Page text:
How I Became an Activist in My Depression Treatment

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John Folk-Williams has lived with major depressive disorder since boyhood and finally achieved full recovery just a few years ago. As a survivor of ...Read More

“Activist” and “depression” sound like an impossible combination. After all, vitality is the opposite of depression and would seem to be a necessary ingredient in activism. It sounds like advice you might hear from someone who’s never had depression, who “just doesn’t get it,” and blithely tells you: “Pull yourself together!”

The thing is, becoming an activist in my own treatment was the only way I could recover. I struggled for decades with depression – severe, recurrent major depressive disorder, to list the diagnostic labels. If I hadn’t shifted from being a passive patient to an impatient activist, I’d probably be dead by now.


I wouldn’t wish a diagnosis for cancer on anyone, but, strangely enough, it was just this bad news that ultimately pushed me in the right direction. Up to that point, I had left depression treatment to the GP’s and psychiatrists.

I faithfully took the medications they prescribed and probed my condition in therapy, but nothing changed. I was getting desperate that there wasn’t any cure for me out there, when I learned that cancer was the latest item on my list of nightmares.

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For a time, my hope of dealing with cancer was stalled by a recurrence of deep depression.

I can recall hitting rock bottom one day, as I poured over the books describing how the cancer can spread, how it can move into your bones and begin an agonizing crawl towards death. I pictured that quietly spreading violence within my body and fixated on different organs and bodily systems becoming infected,. This picture perfectly matched the self-image of a failed human being that depression put in my head.

Maybe I should just give in to this, I found myself thinking, and my feeling plunged me into bleakness as far as I have ever gone. The whispering monologue kept on – maybe I should just rot away and die since I’m worthless anyway. This is suicide by letting cancer take its course. Forget about treating it, just let it consume my life.

This poisoning voice got louder and louder until I stopped it cold. Something else took over. NO – the word boomed in my mind – NO – I listened to the deep resonant sounding of that syllable. NO – I WILL NOT LET THAT HAPPEN!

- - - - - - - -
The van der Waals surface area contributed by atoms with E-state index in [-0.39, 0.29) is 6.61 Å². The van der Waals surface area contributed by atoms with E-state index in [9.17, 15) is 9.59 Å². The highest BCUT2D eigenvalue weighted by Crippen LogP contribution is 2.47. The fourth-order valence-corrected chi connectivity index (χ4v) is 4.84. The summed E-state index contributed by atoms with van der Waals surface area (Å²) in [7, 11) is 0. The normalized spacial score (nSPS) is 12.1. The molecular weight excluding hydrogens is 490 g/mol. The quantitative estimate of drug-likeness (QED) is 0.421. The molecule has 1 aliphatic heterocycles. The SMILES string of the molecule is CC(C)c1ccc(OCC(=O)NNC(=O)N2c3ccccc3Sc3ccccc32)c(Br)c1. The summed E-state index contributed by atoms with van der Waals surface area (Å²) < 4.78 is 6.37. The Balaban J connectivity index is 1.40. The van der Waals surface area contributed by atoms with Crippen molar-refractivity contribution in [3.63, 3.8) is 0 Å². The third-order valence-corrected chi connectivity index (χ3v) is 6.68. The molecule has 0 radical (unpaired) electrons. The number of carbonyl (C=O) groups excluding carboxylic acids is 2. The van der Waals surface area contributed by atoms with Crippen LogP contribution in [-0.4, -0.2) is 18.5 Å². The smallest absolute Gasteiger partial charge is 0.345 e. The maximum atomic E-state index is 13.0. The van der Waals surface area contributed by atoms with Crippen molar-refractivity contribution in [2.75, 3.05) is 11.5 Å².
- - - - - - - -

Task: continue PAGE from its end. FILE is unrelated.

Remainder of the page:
From some depth of sanity that was left me, the will to fight back took over from depressive thinking. I stopped listening to its endless tape of defeat and suddenly felt full of energy and determination to survive cancer. It was deeply empowering to feel a resilience I hadn’t known was there. It was as basic as life over death.

From that point on, I became an activist in my own treatment. Cancer, of course, came first. But how to get started? What was it that I – the cancer patient – could do? I went online to check out discussion groups and learned about the great support you could get from talking to people who had your illness.

Then I asked doctors and friends if they knew anyone who had been through surgery or radiation treatment for this type of cancer. With a list of names in hand, I set about doing what no depressed person would normally do – call complete strangers to talk about intimate details of my life and theirs.

I was amazed that everyone I called was so willing to help. All I had to do was tell them I was considering my options for treatment, and they jumped right in, leaving out nothing. I learned more from them than from any doctor or book. Taking action on my own was paying off.

I decided on surgery, checkout out several specialists and the facilities of two hospitals, made my choice and went in for the procedure in complete confidence. The operation was successful, and my energy remained high for the next few weeks of recuperation. I’m sure the inner drive to get well contributed to the fast healing. Fortunately, I haven’t had a recurrence of cancer for over 15 years.

Depression was a lot harder to deal with, but having the attitude of an activist kept me going through one setback after another. It took far too long, but I finally achieved a recovery that has held for years.

How about your efforts to recover? What, if anything, has been working for you? How do you see your own role in treatment?

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